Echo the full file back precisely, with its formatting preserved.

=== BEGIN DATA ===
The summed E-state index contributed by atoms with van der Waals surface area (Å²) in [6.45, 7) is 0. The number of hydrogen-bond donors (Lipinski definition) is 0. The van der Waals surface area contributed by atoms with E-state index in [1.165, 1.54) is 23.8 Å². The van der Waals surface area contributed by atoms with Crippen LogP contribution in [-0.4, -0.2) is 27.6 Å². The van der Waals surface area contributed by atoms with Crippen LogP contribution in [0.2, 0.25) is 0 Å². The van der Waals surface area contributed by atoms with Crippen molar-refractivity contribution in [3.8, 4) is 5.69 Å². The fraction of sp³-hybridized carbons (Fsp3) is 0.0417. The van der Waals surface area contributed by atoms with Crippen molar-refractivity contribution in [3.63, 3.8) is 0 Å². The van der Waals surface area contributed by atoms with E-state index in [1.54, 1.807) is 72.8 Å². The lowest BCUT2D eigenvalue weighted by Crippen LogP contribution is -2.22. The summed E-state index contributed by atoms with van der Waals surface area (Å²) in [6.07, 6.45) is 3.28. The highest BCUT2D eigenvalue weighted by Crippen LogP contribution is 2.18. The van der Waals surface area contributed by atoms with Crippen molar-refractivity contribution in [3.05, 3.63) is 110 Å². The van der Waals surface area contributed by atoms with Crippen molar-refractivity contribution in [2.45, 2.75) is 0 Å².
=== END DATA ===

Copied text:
The summed E-state index contributed by atoms with van der Waals surface area (Å²) in [6.45, 7) is 0. The number of hydrogen-bond donors (Lipinski definition) is 0. The van der Waals surface area contributed by atoms with E-state index in [1.165, 1.54) is 23.8 Å². The van der Waals surface area contributed by atoms with Crippen LogP contribution in [-0.4, -0.2) is 27.6 Å². The van der Waals surface area contributed by atoms with Crippen LogP contribution in [0.2, 0.25) is 0 Å². The van der Waals surface area contributed by atoms with Crippen molar-refractivity contribution in [3.8, 4) is 5.69 Å². The fraction of sp³-hybridized carbons (Fsp3) is 0.0417. The van der Waals surface area contributed by atoms with Crippen molar-refractivity contribution in [3.63, 3.8) is 0 Å². The van der Waals surface area contributed by atoms with E-state index in [1.54, 1.807) is 72.8 Å². The lowest BCUT2D eigenvalue weighted by Crippen LogP contribution is -2.22. The summed E-state index contributed by atoms with van der Waals surface area (Å²) in [6.07, 6.45) is 3.28. The highest BCUT2D eigenvalue weighted by Crippen LogP contribution is 2.18. The van der Waals surface area contributed by atoms with Crippen molar-refractivity contribution in [3.05, 3.63) is 110 Å². The van der Waals surface area contributed by atoms with Crippen molar-refractivity contribution in [2.45, 2.75) is 0 Å².